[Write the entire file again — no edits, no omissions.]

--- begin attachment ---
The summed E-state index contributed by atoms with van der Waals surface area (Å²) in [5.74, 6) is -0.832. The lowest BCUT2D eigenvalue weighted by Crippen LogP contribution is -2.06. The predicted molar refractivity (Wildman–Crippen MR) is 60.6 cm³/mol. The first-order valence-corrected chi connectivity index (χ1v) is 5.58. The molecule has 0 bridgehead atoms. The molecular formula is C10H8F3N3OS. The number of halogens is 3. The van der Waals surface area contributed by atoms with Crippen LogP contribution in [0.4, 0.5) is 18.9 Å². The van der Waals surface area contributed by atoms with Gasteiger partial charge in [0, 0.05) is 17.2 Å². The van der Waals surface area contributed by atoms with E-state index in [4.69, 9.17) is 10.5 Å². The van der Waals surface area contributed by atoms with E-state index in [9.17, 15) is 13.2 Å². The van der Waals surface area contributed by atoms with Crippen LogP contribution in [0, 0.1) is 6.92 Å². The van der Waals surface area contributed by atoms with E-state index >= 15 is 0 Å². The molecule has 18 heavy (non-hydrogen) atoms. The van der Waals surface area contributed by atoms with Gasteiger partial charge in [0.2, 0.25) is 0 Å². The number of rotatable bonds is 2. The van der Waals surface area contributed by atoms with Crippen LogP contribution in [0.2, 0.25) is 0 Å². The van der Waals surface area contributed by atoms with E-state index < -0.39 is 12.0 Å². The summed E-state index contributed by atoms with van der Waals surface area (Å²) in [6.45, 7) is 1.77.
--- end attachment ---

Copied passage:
The summed E-state index contributed by atoms with van der Waals surface area (Å²) in [5.74, 6) is -0.832. The lowest BCUT2D eigenvalue weighted by Crippen LogP contribution is -2.06. The predicted molar refractivity (Wildman–Crippen MR) is 60.6 cm³/mol. The first-order valence-corrected chi connectivity index (χ1v) is 5.58. The molecule has 0 bridgehead atoms. The molecular formula is C10H8F3N3OS. The number of halogens is 3. The van der Waals surface area contributed by atoms with Crippen LogP contribution in [0.4, 0.5) is 18.9 Å². The van der Waals surface area contributed by atoms with Gasteiger partial charge in [0, 0.05) is 17.2 Å². The van der Waals surface area contributed by atoms with E-state index in [4.69, 9.17) is 10.5 Å². The van der Waals surface area contributed by atoms with E-state index in [9.17, 15) is 13.2 Å². The van der Waals surface area contributed by atoms with Crippen LogP contribution in [0, 0.1) is 6.92 Å². The van der Waals surface area contributed by atoms with E-state index >= 15 is 0 Å². The molecule has 18 heavy (non-hydrogen) atoms. The van der Waals surface area contributed by atoms with Gasteiger partial charge in [0.2, 0.25) is 0 Å². The number of rotatable bonds is 2. The van der Waals surface area contributed by atoms with Crippen LogP contribution in [0.2, 0.25) is 0 Å². The van der Waals surface area contributed by atoms with E-state index < -0.39 is 12.0 Å². The summed E-state index contributed by atoms with van der Waals surface area (Å²) in [6.45, 7) is 1.77.